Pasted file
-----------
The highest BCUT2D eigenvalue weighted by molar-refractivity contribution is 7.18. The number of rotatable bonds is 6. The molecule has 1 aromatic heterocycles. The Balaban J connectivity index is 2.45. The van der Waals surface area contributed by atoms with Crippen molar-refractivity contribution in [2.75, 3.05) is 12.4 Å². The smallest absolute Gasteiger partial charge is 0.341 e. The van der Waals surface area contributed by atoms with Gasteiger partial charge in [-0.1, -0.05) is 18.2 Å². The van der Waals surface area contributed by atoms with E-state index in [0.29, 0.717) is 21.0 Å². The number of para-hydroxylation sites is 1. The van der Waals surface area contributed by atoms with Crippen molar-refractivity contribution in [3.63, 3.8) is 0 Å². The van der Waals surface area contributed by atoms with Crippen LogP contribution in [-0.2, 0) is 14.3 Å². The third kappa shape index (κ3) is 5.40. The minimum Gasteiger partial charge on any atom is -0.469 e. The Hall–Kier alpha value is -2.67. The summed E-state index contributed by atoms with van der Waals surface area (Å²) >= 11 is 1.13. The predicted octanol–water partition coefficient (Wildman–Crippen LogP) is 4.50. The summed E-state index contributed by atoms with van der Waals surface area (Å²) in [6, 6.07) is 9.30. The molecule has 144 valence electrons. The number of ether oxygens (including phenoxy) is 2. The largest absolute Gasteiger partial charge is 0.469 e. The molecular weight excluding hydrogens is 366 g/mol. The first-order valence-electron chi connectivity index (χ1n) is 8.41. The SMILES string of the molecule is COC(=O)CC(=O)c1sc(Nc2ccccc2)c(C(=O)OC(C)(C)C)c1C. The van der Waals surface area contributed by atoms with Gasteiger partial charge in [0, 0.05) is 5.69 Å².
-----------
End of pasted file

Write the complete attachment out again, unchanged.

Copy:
The highest BCUT2D eigenvalue weighted by molar-refractivity contribution is 7.18. The number of rotatable bonds is 6. The molecule has 1 aromatic heterocycles. The Balaban J connectivity index is 2.45. The van der Waals surface area contributed by atoms with Crippen molar-refractivity contribution in [2.75, 3.05) is 12.4 Å². The smallest absolute Gasteiger partial charge is 0.341 e. The van der Waals surface area contributed by atoms with Gasteiger partial charge in [-0.1, -0.05) is 18.2 Å². The van der Waals surface area contributed by atoms with E-state index in [0.29, 0.717) is 21.0 Å². The number of para-hydroxylation sites is 1. The van der Waals surface area contributed by atoms with Crippen molar-refractivity contribution in [3.63, 3.8) is 0 Å². The van der Waals surface area contributed by atoms with Crippen LogP contribution in [-0.2, 0) is 14.3 Å². The third kappa shape index (κ3) is 5.40. The minimum Gasteiger partial charge on any atom is -0.469 e. The Hall–Kier alpha value is -2.67. The summed E-state index contributed by atoms with van der Waals surface area (Å²) >= 11 is 1.13. The predicted octanol–water partition coefficient (Wildman–Crippen LogP) is 4.50. The summed E-state index contributed by atoms with van der Waals surface area (Å²) in [6, 6.07) is 9.30. The molecule has 144 valence electrons. The number of ether oxygens (including phenoxy) is 2. The largest absolute Gasteiger partial charge is 0.469 e. The molecular weight excluding hydrogens is 366 g/mol. The first-order valence-electron chi connectivity index (χ1n) is 8.41. The SMILES string of the molecule is COC(=O)CC(=O)c1sc(Nc2ccccc2)c(C(=O)OC(C)(C)C)c1C. The van der Waals surface area contributed by atoms with Gasteiger partial charge in [0, 0.05) is 5.69 Å².